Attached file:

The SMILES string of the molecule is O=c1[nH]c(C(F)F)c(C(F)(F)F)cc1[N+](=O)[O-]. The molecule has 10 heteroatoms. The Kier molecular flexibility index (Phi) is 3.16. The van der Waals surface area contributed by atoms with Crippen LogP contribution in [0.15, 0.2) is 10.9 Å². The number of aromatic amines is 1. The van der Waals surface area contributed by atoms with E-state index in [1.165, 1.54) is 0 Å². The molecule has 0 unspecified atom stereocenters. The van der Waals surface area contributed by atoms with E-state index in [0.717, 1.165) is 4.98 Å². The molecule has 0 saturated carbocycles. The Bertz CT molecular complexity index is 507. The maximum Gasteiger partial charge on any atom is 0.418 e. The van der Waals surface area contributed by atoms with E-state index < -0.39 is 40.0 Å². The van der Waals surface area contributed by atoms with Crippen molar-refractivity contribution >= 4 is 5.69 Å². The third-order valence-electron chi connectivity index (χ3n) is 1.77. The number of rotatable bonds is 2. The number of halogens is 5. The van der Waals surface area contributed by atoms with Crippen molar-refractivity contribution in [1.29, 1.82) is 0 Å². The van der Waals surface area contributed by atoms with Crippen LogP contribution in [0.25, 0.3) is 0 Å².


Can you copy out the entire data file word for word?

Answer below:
The SMILES string of the molecule is O=c1[nH]c(C(F)F)c(C(F)(F)F)cc1[N+](=O)[O-]. The molecule has 10 heteroatoms. The Kier molecular flexibility index (Phi) is 3.16. The van der Waals surface area contributed by atoms with Crippen LogP contribution in [0.15, 0.2) is 10.9 Å². The number of aromatic amines is 1. The van der Waals surface area contributed by atoms with E-state index in [1.165, 1.54) is 0 Å². The molecule has 0 unspecified atom stereocenters. The van der Waals surface area contributed by atoms with E-state index in [0.717, 1.165) is 4.98 Å². The molecule has 0 saturated carbocycles. The Bertz CT molecular complexity index is 507. The maximum Gasteiger partial charge on any atom is 0.418 e. The van der Waals surface area contributed by atoms with E-state index < -0.39 is 40.0 Å². The van der Waals surface area contributed by atoms with Crippen molar-refractivity contribution >= 4 is 5.69 Å². The third-order valence-electron chi connectivity index (χ3n) is 1.77. The number of rotatable bonds is 2. The number of halogens is 5. The van der Waals surface area contributed by atoms with Crippen molar-refractivity contribution in [1.29, 1.82) is 0 Å². The van der Waals surface area contributed by atoms with Crippen LogP contribution in [0.25, 0.3) is 0 Å².